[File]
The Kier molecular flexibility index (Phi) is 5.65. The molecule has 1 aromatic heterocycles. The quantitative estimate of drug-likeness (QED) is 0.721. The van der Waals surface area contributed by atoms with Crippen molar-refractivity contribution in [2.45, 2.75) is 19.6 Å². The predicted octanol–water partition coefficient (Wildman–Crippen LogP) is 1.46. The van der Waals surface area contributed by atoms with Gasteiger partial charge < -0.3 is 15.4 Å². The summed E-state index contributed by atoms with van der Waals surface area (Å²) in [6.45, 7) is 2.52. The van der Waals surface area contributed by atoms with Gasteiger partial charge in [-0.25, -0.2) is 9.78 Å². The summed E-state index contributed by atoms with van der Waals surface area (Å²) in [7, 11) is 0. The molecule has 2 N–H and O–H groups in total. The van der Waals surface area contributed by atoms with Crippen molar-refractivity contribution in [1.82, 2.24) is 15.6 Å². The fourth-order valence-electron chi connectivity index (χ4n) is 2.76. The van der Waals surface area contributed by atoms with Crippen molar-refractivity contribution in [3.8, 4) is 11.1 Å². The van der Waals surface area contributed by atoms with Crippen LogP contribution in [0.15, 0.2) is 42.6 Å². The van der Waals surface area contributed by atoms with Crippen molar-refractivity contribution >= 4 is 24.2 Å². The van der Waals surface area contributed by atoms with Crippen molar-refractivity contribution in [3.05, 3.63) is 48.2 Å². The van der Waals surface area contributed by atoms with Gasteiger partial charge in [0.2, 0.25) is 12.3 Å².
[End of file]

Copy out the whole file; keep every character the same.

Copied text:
The Kier molecular flexibility index (Phi) is 5.65. The molecule has 1 aromatic heterocycles. The quantitative estimate of drug-likeness (QED) is 0.721. The van der Waals surface area contributed by atoms with Crippen molar-refractivity contribution in [2.45, 2.75) is 19.6 Å². The predicted octanol–water partition coefficient (Wildman–Crippen LogP) is 1.46. The van der Waals surface area contributed by atoms with Gasteiger partial charge < -0.3 is 15.4 Å². The summed E-state index contributed by atoms with van der Waals surface area (Å²) in [6.45, 7) is 2.52. The van der Waals surface area contributed by atoms with Gasteiger partial charge in [-0.25, -0.2) is 9.78 Å². The summed E-state index contributed by atoms with van der Waals surface area (Å²) in [7, 11) is 0. The molecule has 2 N–H and O–H groups in total. The van der Waals surface area contributed by atoms with Crippen molar-refractivity contribution in [1.82, 2.24) is 15.6 Å². The fourth-order valence-electron chi connectivity index (χ4n) is 2.76. The van der Waals surface area contributed by atoms with Crippen molar-refractivity contribution in [3.8, 4) is 11.1 Å². The van der Waals surface area contributed by atoms with Crippen LogP contribution in [0.15, 0.2) is 42.6 Å². The van der Waals surface area contributed by atoms with Crippen molar-refractivity contribution >= 4 is 24.2 Å². The van der Waals surface area contributed by atoms with Crippen molar-refractivity contribution in [3.05, 3.63) is 48.2 Å². The van der Waals surface area contributed by atoms with Gasteiger partial charge in [0.2, 0.25) is 12.3 Å².